Archive for January, 2009

Puerto Rico! Kayaking at Night in a Bioluminescent Bay

Enjoying the weekend in San Juan, Puerto Rico before our Caribbean Running Cruise. before the cruise; a vacation before our vacation. Started the morning with a nice walk to the Old Fort with Canadian friends Cathy Belic and Klari Kalkman. Spent most of the day on the beautiful beach across from our hotel, catching up with old and new friends as they arrive in PR before boarding our ship on Sunday. Lunches and dinners at our fave San Juan hangout down the street - Don Jose Hacienda. Beautiful floor to ceiling open windows where you can experience the spray of the ocean inside the restaurant when the waves crash against the rocks outside the windows. Every once in a while a waiter will toss out some pan (bread) and a fish feeding frenzy ensues below. Saturday night we kayaked in a Glow-in-the Dark Lagoon. Unbelievable. Nighttime Kayaking into the Fajardo’s Las Croabas Lagoon thru a narrow channel, a mangrove swamp – gnarly roots everywhere, iguanas sleeping in trees, warm water and only three feet deep. After about a half mile of the narrow canal we emerge into the lagoon –  a bioluminescent bay, one of only 6 or so in the world,  lit up by the tiny dino-flagellates. Incredible.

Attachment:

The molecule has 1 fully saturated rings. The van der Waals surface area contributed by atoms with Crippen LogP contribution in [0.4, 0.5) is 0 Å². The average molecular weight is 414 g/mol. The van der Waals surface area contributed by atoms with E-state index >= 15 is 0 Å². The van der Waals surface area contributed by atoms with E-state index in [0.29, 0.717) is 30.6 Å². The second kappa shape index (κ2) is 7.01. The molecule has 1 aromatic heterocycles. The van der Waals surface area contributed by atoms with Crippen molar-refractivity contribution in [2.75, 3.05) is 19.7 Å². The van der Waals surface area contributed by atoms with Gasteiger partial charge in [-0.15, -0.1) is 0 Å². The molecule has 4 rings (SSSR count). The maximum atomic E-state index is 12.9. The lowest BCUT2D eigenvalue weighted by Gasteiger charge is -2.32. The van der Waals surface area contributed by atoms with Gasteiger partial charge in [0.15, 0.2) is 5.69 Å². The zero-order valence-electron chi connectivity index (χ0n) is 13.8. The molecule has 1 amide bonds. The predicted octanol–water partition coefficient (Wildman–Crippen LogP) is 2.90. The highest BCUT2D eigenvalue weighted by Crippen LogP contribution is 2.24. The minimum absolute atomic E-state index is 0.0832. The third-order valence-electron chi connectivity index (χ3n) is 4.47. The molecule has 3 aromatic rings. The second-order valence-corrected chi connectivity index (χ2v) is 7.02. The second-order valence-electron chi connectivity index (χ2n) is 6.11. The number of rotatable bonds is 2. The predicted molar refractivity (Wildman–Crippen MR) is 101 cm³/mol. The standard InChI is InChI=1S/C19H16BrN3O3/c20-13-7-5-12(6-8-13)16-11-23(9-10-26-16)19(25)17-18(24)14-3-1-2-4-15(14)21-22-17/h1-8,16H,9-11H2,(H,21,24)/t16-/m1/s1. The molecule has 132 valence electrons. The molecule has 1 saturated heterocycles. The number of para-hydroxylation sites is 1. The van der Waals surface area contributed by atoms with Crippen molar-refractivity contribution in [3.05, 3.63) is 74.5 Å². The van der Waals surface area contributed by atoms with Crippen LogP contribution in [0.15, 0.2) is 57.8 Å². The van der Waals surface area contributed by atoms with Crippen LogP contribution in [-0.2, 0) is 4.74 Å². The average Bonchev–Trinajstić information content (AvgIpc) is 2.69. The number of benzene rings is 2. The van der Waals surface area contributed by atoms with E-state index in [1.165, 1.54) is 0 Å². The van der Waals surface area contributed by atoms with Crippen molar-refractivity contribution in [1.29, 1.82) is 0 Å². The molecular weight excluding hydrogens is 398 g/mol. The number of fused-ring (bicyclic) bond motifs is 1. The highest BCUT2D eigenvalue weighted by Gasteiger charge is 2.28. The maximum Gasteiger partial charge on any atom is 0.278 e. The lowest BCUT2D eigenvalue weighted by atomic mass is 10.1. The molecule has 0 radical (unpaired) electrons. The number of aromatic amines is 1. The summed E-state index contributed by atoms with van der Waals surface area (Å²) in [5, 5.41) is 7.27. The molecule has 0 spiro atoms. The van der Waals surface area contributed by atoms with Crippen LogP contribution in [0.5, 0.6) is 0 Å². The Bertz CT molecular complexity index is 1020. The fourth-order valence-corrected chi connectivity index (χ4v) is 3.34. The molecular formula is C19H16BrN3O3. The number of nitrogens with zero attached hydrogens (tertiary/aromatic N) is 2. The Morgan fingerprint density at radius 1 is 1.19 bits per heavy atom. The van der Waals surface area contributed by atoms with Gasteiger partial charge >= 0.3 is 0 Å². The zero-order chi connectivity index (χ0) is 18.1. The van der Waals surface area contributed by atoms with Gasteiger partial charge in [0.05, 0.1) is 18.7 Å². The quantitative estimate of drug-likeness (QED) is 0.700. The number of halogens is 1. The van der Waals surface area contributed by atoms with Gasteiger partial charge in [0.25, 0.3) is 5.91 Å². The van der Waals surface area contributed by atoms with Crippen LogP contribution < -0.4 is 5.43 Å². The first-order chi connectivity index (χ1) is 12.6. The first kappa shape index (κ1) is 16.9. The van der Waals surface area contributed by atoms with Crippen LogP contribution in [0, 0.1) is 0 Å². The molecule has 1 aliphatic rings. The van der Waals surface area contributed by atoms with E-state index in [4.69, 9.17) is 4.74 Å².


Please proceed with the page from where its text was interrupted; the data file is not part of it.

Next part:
lagoon

ING Miami Marathon

Four years ago, the ING Miami Marathon was the first race to brand the hotel card keys. Brilliant!

Four years ago, the ING Miami Marathon was the first race to brand the hotel card keys. Brilliant!

ING Miami Marathon 15,000 runners in the marathon or half marathon.

ING Run for something better kids run had 4,000 youngsters.

On Saturday 1,500 runners did the 5k, which finished in Miami Beach.

 

I spent Friday and Saturday selling books and doing seminars at the expo.

Sunday I was at the finish line watching 15,000 happy runners cross the finish line.

 I met Alexis Garcia at the San Francisco Marathon 2008 we ran side by side the last 14 miles of the marathon. We slowed down to run with me.

His story is quite incredible. He left Cuba 16 years ago in Kayak.It took him 55 hours to reach the US. Today he’s a PE teacher and very active in the Miami running community. His wife Marlene did the half marathon and stepdaughter Lauren did the 5k and the kids run.

I call them my Cuban family.

Bart

Ryan Hall writes…

Hey Bart,